DISTANCE.—The distance at which the Rear Guard works is governed by the duty it has to perform, viz.: to permit the withdrawal of the Main Body to be carried out without interruption by the enemy, and to effect this it will usually be necessary for the Machine Gun and Infantry Platoons of the Main Guard to keep within effective range of positions from which hostile artillery might molest the Main Body. The commander will probably remain with this part of his force, as its work is of the highest importance; in any case his position must be made known and there should be definite commanders of the Rear Party and the Main Guard. But while the distance separating the Rear Guard from the Main Body must be sufficient, it must not be too great, or the enemy may penetrate between it and the Main Body, and not only will the Rear Guard be cut off and liable to destruction but it will cease to protect the Main Body.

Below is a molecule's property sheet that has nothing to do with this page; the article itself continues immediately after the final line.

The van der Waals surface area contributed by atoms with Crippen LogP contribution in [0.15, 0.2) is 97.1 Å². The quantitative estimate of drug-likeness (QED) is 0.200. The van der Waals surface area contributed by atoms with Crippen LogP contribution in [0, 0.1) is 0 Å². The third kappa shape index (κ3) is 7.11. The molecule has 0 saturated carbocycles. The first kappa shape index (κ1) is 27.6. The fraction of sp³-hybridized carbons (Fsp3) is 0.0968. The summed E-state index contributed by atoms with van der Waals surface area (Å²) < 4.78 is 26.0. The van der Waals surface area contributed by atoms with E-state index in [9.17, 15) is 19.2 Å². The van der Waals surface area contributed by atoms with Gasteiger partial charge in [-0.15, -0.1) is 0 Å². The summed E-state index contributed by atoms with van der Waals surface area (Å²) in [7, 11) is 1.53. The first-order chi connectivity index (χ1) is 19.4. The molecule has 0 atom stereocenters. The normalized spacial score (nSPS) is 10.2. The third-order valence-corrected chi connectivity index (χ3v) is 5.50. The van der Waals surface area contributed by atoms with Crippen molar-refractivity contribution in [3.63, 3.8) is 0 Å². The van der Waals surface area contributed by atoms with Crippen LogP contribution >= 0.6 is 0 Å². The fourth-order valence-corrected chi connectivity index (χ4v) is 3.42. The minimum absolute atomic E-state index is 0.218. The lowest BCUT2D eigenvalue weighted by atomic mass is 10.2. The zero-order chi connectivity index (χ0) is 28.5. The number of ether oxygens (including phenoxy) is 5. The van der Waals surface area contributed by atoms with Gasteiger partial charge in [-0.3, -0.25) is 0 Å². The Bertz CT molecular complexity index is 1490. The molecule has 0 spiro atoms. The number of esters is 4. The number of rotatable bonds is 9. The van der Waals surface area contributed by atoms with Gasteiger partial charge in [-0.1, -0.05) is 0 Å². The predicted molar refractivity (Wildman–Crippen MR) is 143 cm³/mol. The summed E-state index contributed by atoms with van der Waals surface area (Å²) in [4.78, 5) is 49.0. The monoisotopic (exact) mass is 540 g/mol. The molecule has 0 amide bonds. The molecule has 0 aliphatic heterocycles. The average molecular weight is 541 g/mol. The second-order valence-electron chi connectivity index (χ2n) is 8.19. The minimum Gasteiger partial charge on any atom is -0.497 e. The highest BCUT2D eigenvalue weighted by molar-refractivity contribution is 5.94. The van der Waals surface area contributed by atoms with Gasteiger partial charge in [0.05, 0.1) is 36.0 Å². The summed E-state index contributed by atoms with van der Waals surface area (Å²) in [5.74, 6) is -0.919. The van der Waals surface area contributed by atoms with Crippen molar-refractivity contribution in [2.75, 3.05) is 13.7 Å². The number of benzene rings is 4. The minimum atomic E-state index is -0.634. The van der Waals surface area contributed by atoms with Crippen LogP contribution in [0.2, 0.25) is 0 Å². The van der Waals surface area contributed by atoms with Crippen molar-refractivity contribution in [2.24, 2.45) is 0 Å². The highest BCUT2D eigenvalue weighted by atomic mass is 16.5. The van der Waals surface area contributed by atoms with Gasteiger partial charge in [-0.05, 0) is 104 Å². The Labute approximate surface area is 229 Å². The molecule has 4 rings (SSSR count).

TACTICAL PRINCIPLES.—The tactical work of a Rear Guard is carried out according to the following principles:—

The Rear Party watches, and it must watch all the roads and tracks by which the pursuing force can advance, and is responsible that the enemy does not get round the flanks (which may or may not be specially protected by Flank Guards). Reconnaissance by Aircraft for the discovery of intended outflanking movements is probably of greater value in Rear Guard work than in any other military action. The Rear Party also resists the hostile advanced troops as long as possible, withdrawing before it is outflanked. "An outflanking manoeuvre is specially convenient when attacking a Rear Guard, for the latter cannot fulfil its mission once it has been turned" (Marshal Foch).

{122}